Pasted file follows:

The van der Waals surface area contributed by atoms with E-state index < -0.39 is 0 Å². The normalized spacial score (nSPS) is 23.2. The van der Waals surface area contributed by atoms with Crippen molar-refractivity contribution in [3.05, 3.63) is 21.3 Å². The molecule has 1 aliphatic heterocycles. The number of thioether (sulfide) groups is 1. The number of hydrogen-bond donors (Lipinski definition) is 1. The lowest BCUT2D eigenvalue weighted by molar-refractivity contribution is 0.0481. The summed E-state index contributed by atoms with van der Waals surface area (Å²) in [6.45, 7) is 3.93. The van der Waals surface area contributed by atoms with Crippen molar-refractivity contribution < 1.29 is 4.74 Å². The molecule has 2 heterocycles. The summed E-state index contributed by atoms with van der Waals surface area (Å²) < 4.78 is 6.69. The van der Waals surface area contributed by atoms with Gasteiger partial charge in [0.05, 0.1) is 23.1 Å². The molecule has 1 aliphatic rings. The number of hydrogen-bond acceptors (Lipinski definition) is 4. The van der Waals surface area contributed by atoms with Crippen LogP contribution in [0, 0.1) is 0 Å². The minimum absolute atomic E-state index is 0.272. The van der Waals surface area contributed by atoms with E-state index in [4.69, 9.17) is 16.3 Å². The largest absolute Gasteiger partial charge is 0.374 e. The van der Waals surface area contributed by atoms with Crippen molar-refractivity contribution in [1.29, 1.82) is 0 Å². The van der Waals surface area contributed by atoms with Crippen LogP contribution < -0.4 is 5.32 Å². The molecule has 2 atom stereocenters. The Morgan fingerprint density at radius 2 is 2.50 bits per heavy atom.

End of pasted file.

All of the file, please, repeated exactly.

The van der Waals surface area contributed by atoms with E-state index < -0.39 is 0 Å². The normalized spacial score (nSPS) is 23.2. The van der Waals surface area contributed by atoms with Crippen molar-refractivity contribution in [3.05, 3.63) is 21.3 Å². The molecule has 1 aliphatic heterocycles. The number of thioether (sulfide) groups is 1. The number of hydrogen-bond donors (Lipinski definition) is 1. The lowest BCUT2D eigenvalue weighted by molar-refractivity contribution is 0.0481. The summed E-state index contributed by atoms with van der Waals surface area (Å²) in [6.45, 7) is 3.93. The van der Waals surface area contributed by atoms with Crippen molar-refractivity contribution < 1.29 is 4.74 Å². The molecule has 2 heterocycles. The summed E-state index contributed by atoms with van der Waals surface area (Å²) < 4.78 is 6.69. The van der Waals surface area contributed by atoms with Gasteiger partial charge in [0.05, 0.1) is 23.1 Å². The molecule has 1 aliphatic rings. The number of hydrogen-bond acceptors (Lipinski definition) is 4. The van der Waals surface area contributed by atoms with Crippen LogP contribution in [0, 0.1) is 0 Å². The minimum absolute atomic E-state index is 0.272. The van der Waals surface area contributed by atoms with E-state index in [4.69, 9.17) is 16.3 Å². The largest absolute Gasteiger partial charge is 0.374 e. The van der Waals surface area contributed by atoms with Crippen molar-refractivity contribution in [1.29, 1.82) is 0 Å². The van der Waals surface area contributed by atoms with Crippen LogP contribution < -0.4 is 5.32 Å². The molecule has 2 atom stereocenters. The Morgan fingerprint density at radius 2 is 2.50 bits per heavy atom.